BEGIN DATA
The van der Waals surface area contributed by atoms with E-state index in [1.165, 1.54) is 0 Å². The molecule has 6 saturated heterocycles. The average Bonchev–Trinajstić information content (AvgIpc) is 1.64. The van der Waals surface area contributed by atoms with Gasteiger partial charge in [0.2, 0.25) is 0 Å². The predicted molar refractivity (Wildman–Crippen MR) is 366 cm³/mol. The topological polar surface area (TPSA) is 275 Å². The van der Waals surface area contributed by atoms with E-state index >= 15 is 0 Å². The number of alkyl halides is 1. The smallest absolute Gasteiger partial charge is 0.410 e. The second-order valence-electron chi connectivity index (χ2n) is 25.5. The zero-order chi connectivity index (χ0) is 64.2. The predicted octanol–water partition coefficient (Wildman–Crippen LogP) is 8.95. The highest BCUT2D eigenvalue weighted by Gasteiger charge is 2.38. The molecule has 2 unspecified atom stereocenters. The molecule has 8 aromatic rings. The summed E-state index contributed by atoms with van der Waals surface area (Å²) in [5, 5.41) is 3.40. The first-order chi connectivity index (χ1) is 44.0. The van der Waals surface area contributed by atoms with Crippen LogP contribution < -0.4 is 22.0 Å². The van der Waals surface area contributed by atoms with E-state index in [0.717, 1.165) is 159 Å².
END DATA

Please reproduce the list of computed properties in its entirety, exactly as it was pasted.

The van der Waals surface area contributed by atoms with E-state index in [1.165, 1.54) is 0 Å². The molecule has 6 saturated heterocycles. The average Bonchev–Trinajstić information content (AvgIpc) is 1.64. The van der Waals surface area contributed by atoms with Gasteiger partial charge in [0.2, 0.25) is 0 Å². The predicted molar refractivity (Wildman–Crippen MR) is 366 cm³/mol. The topological polar surface area (TPSA) is 275 Å². The van der Waals surface area contributed by atoms with E-state index >= 15 is 0 Å². The number of alkyl halides is 1. The smallest absolute Gasteiger partial charge is 0.410 e. The second-order valence-electron chi connectivity index (χ2n) is 25.5. The zero-order chi connectivity index (χ0) is 64.2. The predicted octanol–water partition coefficient (Wildman–Crippen LogP) is 8.95. The highest BCUT2D eigenvalue weighted by Gasteiger charge is 2.38. The molecule has 2 unspecified atom stereocenters. The molecule has 8 aromatic rings. The summed E-state index contributed by atoms with van der Waals surface area (Å²) in [5, 5.41) is 3.40. The first-order chi connectivity index (χ1) is 44.0. The van der Waals surface area contributed by atoms with Crippen LogP contribution < -0.4 is 22.0 Å². The van der Waals surface area contributed by atoms with E-state index in [0.717, 1.165) is 159 Å².